Artist/Studio: Smyrk & Rogers, Melbourne, c.1888.
Location: North Melbourne, Victoria, Australia.
Building: St Mary’s Anglican Church, Queensberry Street,
Memorial: Marley, Thorpe, Littlejohn.
Photos dated: 12th December 2010.
A LIBERAL CONGREGATION.
Owing to the generous spirit of certain members of St. Mary’s, Queensberry street, the interior of the church will shortly be the most handsome in North Melbourne as there will hardly be left a square inch of unstained glass. Some time ago the chancel window was filled with coloured glass as our readers were notified of in these columns, and now the windows in the north and south aisles have been embellished in a similar manner by Mrs. Elizabeth Marley in remembrance of her husband, Mr. John Marley, who died on the 5th September, 1887. There are six windows altogether (three on a side) and the stained glass in them is of a subdued and rich tint, and has in it the opening sentence is the Anglican office for the burial of the dead, distributed as follows:-No. 1 window, “I am the Resurrection and the Life;” No. 2. “He that believeth in me,” No. 3. “Though he were dead,” No. 4. “Yet shall he Live.” No.5. “And whatsoever Liveth and Believeth on Me,” No. 6. “Shall never die.” The clerestory windows, also six in number, are to be similarly treated, six to be stained at the expense of Miss Haines, in memory of Miss Fanny Thorpe; and six by Mr. Littlejohn, in memory of his mother. The work so far of placing stained windows in the church has been entrusted to Messrs. Smyrk and Rogers, of Little Collins street East and the result has been most satisfactory. An elaborately carved altar cross has been added to the fittings of the sanctuary, and there is abundant evidence that the people of St. Mary’s are showing their zeal by beautifying the building in which they assemble together for prayer and praise.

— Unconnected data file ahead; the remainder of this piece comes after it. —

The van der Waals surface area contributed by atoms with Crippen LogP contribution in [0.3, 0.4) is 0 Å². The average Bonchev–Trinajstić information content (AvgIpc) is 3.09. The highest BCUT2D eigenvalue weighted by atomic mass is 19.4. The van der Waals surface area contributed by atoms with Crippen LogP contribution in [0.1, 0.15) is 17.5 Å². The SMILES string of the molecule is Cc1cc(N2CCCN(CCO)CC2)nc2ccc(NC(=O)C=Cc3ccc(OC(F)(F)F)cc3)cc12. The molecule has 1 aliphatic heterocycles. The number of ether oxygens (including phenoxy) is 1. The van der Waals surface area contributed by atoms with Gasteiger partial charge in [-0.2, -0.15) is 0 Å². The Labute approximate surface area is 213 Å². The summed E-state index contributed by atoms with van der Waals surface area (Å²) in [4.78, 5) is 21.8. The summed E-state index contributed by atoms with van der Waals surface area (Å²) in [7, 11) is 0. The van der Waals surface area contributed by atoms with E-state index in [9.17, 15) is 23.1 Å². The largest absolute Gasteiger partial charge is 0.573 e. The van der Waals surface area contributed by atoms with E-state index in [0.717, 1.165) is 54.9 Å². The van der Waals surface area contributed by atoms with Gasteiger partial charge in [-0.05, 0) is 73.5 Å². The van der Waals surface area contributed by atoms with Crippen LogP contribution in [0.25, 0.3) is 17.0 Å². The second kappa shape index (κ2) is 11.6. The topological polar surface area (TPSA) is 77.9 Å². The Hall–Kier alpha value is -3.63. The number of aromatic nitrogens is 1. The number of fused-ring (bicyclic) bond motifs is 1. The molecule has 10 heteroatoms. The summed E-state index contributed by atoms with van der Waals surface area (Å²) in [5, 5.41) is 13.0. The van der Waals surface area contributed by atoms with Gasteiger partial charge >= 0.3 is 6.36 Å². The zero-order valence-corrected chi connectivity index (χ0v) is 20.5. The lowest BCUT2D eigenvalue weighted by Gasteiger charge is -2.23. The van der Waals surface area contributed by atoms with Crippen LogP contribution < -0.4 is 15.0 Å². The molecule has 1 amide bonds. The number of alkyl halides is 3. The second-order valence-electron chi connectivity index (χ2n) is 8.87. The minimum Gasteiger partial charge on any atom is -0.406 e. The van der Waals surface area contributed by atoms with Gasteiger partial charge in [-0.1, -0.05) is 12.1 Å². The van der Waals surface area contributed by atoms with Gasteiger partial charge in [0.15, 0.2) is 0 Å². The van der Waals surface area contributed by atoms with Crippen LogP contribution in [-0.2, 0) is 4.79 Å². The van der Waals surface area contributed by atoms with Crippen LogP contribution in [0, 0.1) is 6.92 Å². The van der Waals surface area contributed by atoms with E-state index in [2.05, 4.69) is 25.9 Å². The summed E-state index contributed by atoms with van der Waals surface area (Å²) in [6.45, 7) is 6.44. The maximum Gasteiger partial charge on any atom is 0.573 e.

The six wheel windows in the clerestory alternate in only two deigns. One shows the gold crown and the other, the fleur–de–lys.
In 1868 it was reported that the Ferguson & Urie stained glass company had “prepared” the design for the five light east window of St Mary’s and a detailed description of its intended biblical depictions was reported in the Argus of 31 Aug 1868. This never eventuated and although the Ferguson & Urie main workshops were only a few hundred meters from the church, they were not selected to produce any windows for St Mary’s and the firm Smyrk & Rogers would eventually produced the majority of the stained glass for the church.
Herbert Morsbury [Moesbury, Mosebury] Smyrk officially dissolved his partnership with Charles Rogers as “Smyrk & Rogers” on the 14th September 1888 which is about a month and a half before the article about the windows published on the 27th Oct 1888..